Wilderness on the water

The future looks bright for wildlife and ecotourism in southwestern Finland’s Archipelago National Park after certification by PAN Parks.

Archipelago National Park in southwestern Finland is expecting to attract more international tourists after it quietly made history in December.

After a stringent two-year certification process, Archipelago National Park (ANP) is the first maritime area to be certified as part of PAN Parks, a network of European wilderness areas set up by WWF in 1997. Its ten other parks range from mountainous areas of Sweden, Romania and Georgia to coastal areas in Portugal and Italy. ANP became Finland’s second PAN Park after Oulanka in northern Finland, which was inducted in 2002. So far seven local companies in the archipelago have been certified as PAN Parks partners. These firms – which must meet strict ecological standards and offer multilingual services, feature everything from sailing cruises and handicrafts to dining and lodging. They include the cosy bed-and-breakfast Backaro on the idyllic little island of Nötö, which is accessible by ferry. Backaro innkeeper Nina Björkstén says that as the first summer is just beginning, the PAN Parks partnership has not had much impact on her business yet. “I don’t think people really know much about it yet,” she says. “But I have high expectations for the future. A growing number of people want to holiday in the wilderness, in a way that’s in tune with nature. But it always takes a while for word to get out.”

Vitamin boost

“So far the most visible sign of these partnerships is that some entrepreneurs have developed new products,” says Laura Lehtonen, senior planning officer in charge of recreation and tourism at the Finnish Forest and Parks Service. “I’m happy that there are now more chances for people who don’t have boats of their own to explore the park.” “This has really served as a ‘vitamin boost’ to the local entrepreneurs,” agrees Annastina Sarlin, who drew up an ecotourism strategy for the Forest and Parks Service. “It’s been a trigger for them to network better, improve their quality and raise the profile of the archipelago and of ecotourism in general. And it’s helping to ensure that tourism develops on a sustainable basis.”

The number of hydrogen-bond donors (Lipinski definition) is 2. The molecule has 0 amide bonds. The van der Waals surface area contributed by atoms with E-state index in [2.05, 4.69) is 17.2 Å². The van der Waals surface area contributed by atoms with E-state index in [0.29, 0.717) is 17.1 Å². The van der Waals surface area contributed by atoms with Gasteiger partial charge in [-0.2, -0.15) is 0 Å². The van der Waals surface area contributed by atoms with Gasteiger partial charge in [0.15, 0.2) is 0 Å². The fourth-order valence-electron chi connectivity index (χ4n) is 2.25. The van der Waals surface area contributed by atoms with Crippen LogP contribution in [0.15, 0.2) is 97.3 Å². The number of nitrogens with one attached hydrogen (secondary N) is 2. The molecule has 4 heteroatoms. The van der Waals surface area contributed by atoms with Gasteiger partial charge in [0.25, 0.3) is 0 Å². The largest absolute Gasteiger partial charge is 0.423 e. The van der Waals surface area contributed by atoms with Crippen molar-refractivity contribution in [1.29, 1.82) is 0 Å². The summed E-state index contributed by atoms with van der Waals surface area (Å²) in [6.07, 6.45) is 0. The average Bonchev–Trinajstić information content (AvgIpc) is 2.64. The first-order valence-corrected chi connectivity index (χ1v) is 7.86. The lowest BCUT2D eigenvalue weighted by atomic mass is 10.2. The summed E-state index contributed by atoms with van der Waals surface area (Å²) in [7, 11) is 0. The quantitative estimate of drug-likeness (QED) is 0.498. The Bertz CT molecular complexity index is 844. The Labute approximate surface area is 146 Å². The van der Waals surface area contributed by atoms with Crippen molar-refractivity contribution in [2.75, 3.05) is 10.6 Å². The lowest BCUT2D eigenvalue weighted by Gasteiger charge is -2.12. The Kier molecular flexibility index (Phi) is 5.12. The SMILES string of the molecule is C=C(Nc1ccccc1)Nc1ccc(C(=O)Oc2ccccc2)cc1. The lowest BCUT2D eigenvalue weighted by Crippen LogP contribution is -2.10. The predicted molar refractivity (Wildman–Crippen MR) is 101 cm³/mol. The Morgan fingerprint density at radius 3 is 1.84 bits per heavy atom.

Seals and seabirds

Bed-and-breakfast Backaro provides cosy lodging for those who fancy a holiday in the wilderness of the Archipelago National Park.Photo: Sinimaaria Kangas

A central aim is, of course, to preserve the area’s natural state. The core areas of PAN Parks exclude extractive industries such as fishing, hunting, logging or mining. ANP’s 10,000-hectare core zone is the largest marine-fishing-free area in the Baltic. Seals and waterfowl are also protected from hunters here. The best ways to get around ANP and see its rich wildlife are decidedly environmentally friendly: sailing, kayaking, hiking and biking – as well as diving. People have lived on these islands since the Iron Age, with the permanent population peaking in the 1950s. In recent decades it has become mostly a vacation area with summer cottages dotting tiny islets. The park averages 57,000 visitors annually – a number that is set to rise with the international publicity and enhanced services associated with the PAN Parks certification. Does this pose a threat? “I’m not afraid of there being too many visitors,” says Lehtonen. “It’s not such an easy place to get to, so I don’t foresee any mass migration of tourists into the park!”

Getting to Archipelago National Park

The easiest access is via Kasnäs, 2.5 hours’ drive west of Helsinki (4.5 hours by bus). While not charming itself, Kasnäs has one of the park’s two Visitors’ Centres and is a hub for ferry traffic and tour operators. You can also start at Nagu and Korpo islands, also 2.5 hours by car from Helsinki, (one hour from Turku). They offer tourism firms and an Archipelago Centre.

By Wif Stenger; June 2010